By Betsy Hammond
For Felicia Davis, the low point of high school came at age 15, when she clashed with her foster parents and was sent to live in an institutional setting.
For Dequandre Johnson, who never knew either of his parents, it was the death of his older brother as he began freshman year.
For Sherice Smith, also an orphan, the test came when she was diagnosed with cancer her sophomore year and school officials wouldn’t help her keep up with her classes while she underwent chemotherapy.
Yet those three African American Portland teenagers — and scores like them — are part of an astonishing success story that has kept them on track in high school, college and life.
As families and neighborhoods contorted and collapsed around them, they have been raised unfailingly well by African American professionals at a decades-old North Portland nonprofit, Self Enhancement Inc. They emerge well-spoken and well-loved, with solid values and work ethics.
Those results have gotten national notice. Self Enhancement’s program is one of just 18 nationwide endorsed by the Edna McConnell Clark Foundation of New York, which vets programs that help young people raised in poverty to find those that deliver.
How it works
Each year, typically as early as second grade, SEI asks teachers to identify a few dozen African American students at schools in inner North and Northeast Portland judged to be at greatest risk of failing to finish high school. Any child with an older brother or sister in the program gets the nod as well.
About one-tenth have two parents, good grades and a sure path to college. But the overwhelming majority live in troubled single-parent families or with a guardian. Many have a relative in prison. More are affected by addiction or gang violence.
They are invited to join Self Enhancement’s “core program.” It offers them year-round tutoring, enrichment and mentoring until they graduate from high school, with follow-up services until they turn 25. A full-time coordinator based in their school helps them set and reach goals, monitors their grades and homework, and is there to offer advice and hugs.
Two days a week, students spend hours at Self Enhancement’s gleaming North Portland center, getting everything from a healthy dinner and piano lessons to homework help and group bonding. Every summer, they spend six weeks in a full-day enrichment program, first as students, then, beginning sophomore year, as paid counselors helping the younger kids.
Together, the team at SEI raises its children exactly as you would — if you were perfect, had lots of money, always saw the lovable child behind the exasperating teen and never lost sight of your goals: Instill respect, self-determination, drive and honesty. Ensure the child graduates from high school. Keep working to make sure the young adult goes to college and becomes a positive, contributing member of society.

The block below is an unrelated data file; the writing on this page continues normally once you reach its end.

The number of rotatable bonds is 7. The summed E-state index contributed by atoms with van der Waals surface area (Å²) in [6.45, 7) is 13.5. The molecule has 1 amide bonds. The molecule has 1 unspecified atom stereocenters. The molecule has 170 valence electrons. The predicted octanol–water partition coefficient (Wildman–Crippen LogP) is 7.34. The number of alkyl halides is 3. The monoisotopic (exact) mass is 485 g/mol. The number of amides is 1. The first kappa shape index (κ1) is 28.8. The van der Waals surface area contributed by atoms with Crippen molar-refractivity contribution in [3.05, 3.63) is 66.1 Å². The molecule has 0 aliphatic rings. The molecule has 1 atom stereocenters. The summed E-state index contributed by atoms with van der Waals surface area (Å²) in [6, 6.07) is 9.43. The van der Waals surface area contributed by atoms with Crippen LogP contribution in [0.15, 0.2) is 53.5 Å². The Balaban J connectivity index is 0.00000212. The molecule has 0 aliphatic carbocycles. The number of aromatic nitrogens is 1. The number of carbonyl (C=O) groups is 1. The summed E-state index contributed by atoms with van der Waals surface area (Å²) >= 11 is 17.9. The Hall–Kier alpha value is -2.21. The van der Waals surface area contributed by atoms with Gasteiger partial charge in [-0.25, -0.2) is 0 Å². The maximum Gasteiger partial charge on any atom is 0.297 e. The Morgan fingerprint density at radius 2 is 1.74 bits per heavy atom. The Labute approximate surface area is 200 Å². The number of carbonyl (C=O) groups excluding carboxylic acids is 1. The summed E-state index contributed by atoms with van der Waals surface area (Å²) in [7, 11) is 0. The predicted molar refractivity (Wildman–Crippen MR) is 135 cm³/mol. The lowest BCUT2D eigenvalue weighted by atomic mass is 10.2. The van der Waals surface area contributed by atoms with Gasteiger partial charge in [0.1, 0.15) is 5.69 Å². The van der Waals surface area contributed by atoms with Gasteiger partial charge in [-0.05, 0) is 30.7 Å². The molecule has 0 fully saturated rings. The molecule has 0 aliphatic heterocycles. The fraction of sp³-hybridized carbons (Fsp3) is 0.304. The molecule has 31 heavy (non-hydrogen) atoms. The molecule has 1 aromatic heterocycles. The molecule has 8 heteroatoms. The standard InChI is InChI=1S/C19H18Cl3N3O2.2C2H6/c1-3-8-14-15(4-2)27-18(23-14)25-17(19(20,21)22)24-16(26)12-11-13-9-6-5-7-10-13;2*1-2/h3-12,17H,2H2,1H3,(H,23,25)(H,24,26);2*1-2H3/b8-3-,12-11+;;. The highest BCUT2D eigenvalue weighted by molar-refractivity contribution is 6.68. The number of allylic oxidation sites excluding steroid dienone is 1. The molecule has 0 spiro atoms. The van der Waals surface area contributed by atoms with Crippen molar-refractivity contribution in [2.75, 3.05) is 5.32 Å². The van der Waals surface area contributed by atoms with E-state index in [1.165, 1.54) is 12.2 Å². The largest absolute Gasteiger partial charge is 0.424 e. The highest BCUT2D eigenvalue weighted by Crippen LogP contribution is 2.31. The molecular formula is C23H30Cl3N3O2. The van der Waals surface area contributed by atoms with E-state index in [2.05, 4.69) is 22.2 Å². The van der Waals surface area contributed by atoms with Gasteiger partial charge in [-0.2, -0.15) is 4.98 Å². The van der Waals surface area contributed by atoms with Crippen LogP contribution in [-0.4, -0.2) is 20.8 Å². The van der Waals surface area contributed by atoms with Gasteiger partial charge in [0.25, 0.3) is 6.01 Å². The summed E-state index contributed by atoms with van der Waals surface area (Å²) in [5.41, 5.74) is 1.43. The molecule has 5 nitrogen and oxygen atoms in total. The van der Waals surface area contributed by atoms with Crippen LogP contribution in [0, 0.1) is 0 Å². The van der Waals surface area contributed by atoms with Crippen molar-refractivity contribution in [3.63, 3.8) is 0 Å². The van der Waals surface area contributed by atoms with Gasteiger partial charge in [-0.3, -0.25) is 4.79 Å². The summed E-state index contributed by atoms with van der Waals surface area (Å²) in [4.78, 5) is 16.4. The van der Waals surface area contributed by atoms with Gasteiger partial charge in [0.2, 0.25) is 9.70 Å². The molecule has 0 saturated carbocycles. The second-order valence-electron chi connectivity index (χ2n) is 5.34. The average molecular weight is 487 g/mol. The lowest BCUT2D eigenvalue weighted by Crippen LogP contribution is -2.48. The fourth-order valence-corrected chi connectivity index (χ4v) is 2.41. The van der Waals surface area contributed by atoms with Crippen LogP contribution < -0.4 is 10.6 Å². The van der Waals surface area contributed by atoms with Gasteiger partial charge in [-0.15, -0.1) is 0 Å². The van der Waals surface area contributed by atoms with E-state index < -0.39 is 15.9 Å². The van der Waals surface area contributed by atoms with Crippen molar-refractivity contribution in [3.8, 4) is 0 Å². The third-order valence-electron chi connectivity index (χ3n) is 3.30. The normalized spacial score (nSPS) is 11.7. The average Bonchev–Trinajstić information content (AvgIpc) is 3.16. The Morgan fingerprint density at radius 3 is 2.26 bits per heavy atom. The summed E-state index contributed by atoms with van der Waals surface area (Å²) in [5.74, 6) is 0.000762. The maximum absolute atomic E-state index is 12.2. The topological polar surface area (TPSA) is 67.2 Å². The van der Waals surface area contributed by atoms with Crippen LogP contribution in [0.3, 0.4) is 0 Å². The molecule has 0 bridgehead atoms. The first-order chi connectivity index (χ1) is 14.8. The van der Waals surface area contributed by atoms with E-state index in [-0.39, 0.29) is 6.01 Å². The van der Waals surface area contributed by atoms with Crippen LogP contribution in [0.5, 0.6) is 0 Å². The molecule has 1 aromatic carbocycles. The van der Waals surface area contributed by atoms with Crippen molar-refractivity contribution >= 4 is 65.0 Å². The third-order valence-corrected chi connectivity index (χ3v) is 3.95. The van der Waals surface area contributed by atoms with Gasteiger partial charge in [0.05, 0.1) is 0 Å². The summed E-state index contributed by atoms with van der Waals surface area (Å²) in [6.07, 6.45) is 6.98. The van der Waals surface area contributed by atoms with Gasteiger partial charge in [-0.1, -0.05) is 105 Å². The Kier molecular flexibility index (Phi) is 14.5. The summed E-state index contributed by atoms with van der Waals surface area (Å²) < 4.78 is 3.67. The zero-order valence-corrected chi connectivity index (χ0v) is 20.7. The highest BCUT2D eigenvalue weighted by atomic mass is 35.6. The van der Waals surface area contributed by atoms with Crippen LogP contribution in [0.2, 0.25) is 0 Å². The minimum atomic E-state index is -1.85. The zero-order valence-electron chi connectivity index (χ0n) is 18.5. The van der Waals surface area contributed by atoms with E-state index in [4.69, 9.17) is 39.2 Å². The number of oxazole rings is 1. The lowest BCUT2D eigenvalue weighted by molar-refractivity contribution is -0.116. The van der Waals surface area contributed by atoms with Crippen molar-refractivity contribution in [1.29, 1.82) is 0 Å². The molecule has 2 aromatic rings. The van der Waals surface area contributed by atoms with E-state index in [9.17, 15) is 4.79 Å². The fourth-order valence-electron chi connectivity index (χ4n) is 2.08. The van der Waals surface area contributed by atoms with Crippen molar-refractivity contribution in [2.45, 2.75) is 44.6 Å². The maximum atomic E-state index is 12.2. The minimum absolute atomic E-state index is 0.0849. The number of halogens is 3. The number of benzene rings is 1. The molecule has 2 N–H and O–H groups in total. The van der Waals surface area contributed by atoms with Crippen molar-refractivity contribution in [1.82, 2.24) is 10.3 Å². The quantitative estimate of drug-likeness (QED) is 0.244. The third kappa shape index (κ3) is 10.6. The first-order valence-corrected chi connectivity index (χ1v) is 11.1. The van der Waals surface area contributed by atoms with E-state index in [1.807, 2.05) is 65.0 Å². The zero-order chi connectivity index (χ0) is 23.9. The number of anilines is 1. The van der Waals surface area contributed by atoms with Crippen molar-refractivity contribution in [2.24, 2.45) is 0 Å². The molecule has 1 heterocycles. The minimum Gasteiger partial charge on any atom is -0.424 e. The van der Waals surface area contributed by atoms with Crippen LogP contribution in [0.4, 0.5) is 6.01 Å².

Felicia Davis graduated from Jefferson High in June and is majoring in psychology at Portland State University. Dequandre Johnson is a freshman at Western Oregon University, also studying psychology and aiming for a Ph.D. Sherice Smith is a senior at Jefferson, poised to graduate in June and working toward attending a good college.
Like others in the core program, they say they couldn’t have done it without SEI.
“For a child who is struggling, a good relationship with an adult, not being picked at and nagged at, can take a child a long way. They took me in with open arms, and that is what kept me going,” Davis says. “My coordinator would say, ‘I know you. You can do better than this.’ And I wanted to live up to that.”
For Johnson, the importance of SEI was made plain when he transferred to Wilson High one year. He no longer got regular check-ins with a school coordinator or twice-weekly sessions at SEI in the evenings. He started skipping school, first a little, then a lot.
“And honestly, my teachers didn’t care,” he says. “To them, I was just another black kid who is going to drop out.”
Back at Jefferson the next year, he was back in the Self Enhancement fold — and boy did he know it. “As soon as I get a C on one paper, my in-school coordinator would call me down: ‘What is this?’… They make you realize what you’ve just done. ‘You said a 3.5 (grade-point average) was your goal. How can you reach your goal with this grade?'”
Started small and grew
The program is the brainchild of Tony Hopson Sr., Self Enhancement’s 56-year-old founder and president. As a teacher, counselor and coach in Portland schools in the 1980s, he started looking out for small groups of black students who needed a more positive adult presence in their lives.
His informal mentorship morphed into a formal program at Jefferson High, then grew to serve students in the elementary and middle schools that feed to Jefferson plus high school graduates until they turn 25.